Pharmaceutical Options

At this point, there are no medically accepted, or FDA-approved, pharmaceutical options for the treatment of cocaine addiction. Currently, tests and studies are being run to gauge the effectiveness of opioid receptor-blocking medications as well as different medications that are being used to treat dependence for other types of substance abuse with varying results.

That being said, there are several medications that can aid in the detox process to help manage the intense psychological withdrawal symptoms or secondary and co-occurring psychiatric disorders. For example, beta-blockers like propranolol can reduce anxiety and calm the fight-or-flight response stimulated by cocaine use. Propranolol may also effectively damper cravings and the euphoric effect of cocaine, working to promote cocaine abstinence. Amantadine, a drug primarily used to treat Parkinson’s disease, may help with cocaine withdrawal symptoms and cravings also.

One of the biggest issues during cocaine detox is the drop in dopamine levels in the brain. Dopamine is responsible for pleasure, and this significant drop is what leads to depressed moods. Many medications and antidepressants can be issued to help stabilize dopamine levels and balance moods. For example, bromocriptine is a dopamine stabilizer, while desipramine, phentermine, and fenfluramine are antidepressants meant to relieve depression and anxiety as well as stabilize moods. These type of medications are commonly used in cocaine detox protocols. Benzodiazepines like diazepam are sometimes used to relieve anxiety due to cocaine withdrawal; however, benzodiazepines are narcotics with high abuse potentials and should be closely monitored by a medical professional.


Since cocaine withdrawal symptoms are primarily psychological, rehabilitation needs to include emotional support as well as treatment for the physical dependence. Detox is a vital part of recovery – a building block in a larger process. Behavior modification therapies, like Cognitive Behavioral Therapy (CBT), can help to identify social and environmental triggers as well as assist in changing negative thought and behavior patterns. Motivational incentives may be effective in redirecting energies into more positive outlets.

Counseling, group and individual therapies coupled with ongoing support groups and family education can help prevent relapse. It is important to realize that you are not alone. Cocaine can draw you in and be difficult to break free from without help. In 2007, the National Institute on Drug Abuse estimated that as many as 13 percent of those admitted to drug abuse treatment programs suffered from cocaine abuse or dependency.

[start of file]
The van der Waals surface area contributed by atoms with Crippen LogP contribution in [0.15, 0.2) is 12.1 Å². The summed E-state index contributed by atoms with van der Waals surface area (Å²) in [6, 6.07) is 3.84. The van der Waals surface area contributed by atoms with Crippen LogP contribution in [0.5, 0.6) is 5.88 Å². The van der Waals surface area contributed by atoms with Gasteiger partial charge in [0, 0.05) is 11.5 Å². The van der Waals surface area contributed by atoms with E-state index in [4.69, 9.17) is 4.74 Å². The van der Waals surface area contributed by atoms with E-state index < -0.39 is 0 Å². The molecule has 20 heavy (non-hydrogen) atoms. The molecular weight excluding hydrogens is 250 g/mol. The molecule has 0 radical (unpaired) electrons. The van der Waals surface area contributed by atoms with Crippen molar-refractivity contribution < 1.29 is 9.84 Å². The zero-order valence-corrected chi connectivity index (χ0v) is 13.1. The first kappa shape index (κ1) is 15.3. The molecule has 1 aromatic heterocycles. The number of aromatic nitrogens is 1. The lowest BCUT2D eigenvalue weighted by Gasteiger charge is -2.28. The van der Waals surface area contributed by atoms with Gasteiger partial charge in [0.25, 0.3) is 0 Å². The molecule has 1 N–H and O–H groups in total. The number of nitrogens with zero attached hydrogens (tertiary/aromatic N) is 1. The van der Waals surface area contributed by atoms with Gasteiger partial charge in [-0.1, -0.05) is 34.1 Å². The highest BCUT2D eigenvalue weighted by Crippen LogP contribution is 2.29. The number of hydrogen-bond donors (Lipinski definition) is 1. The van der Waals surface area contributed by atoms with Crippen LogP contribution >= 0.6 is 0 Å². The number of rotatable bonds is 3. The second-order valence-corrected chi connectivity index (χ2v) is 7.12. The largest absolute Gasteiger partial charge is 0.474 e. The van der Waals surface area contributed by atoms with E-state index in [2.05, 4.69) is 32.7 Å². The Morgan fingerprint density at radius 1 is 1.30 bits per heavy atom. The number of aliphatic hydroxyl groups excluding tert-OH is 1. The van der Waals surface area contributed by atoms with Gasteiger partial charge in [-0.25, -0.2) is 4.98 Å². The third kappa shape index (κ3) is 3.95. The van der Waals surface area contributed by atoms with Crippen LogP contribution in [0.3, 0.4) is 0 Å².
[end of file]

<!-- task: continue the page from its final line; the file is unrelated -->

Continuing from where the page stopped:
Due to the high comorbidity rate of cocaine abuse with poly-drug abuse and mental illness, a dual diagnosis treatment model is often the best rehabilitation option. Dual diagnosis treatment models understand the complex nature of co-occurring disorders, realizing the importance of integrated care. At FRN, we strive for the highest level of care and ensure that all staff members are expertly trained and educated in dual diagnosis treatment methods.

In addition to offering a controlled environment for detox, dual diagnosis treatment focuses on healing the mind, spirit and body. Alternative treatment methods are explored and a healthy lifestyle, including a nutritious diet plan, regulated sleep schedules, and exercise regimen, are included. Cocaine addiction and depression are highly treatable disorders with the right care. Call today to discover how a dual diagnosis treatment model can help.

M.D & Ph.D at Stanford University

Dr. Michael Miller, a clinical psychologist based in Salisbury, MD, received both his M.D. and Ph.D. from Stanford University in 1975. After ten years in clinical practice and the birth of his daughter, he serendipitously entered medical journalism. Combining his deep interest in health issues with his passion for writing, Dr. Miller has found the perfect synergy. His work spans a wide range of topics, including health policy and basic science, effectively bridging the gap between clinical practice and academic research. In addition to his professional accomplishments, Dr. Miller is a frequent speaker at academic and industry conferences, sharing valuable insights from his extensive career in psychology and health care. He lives with his daughter and their beloved pets in both Salisbury, MD and their country retreat.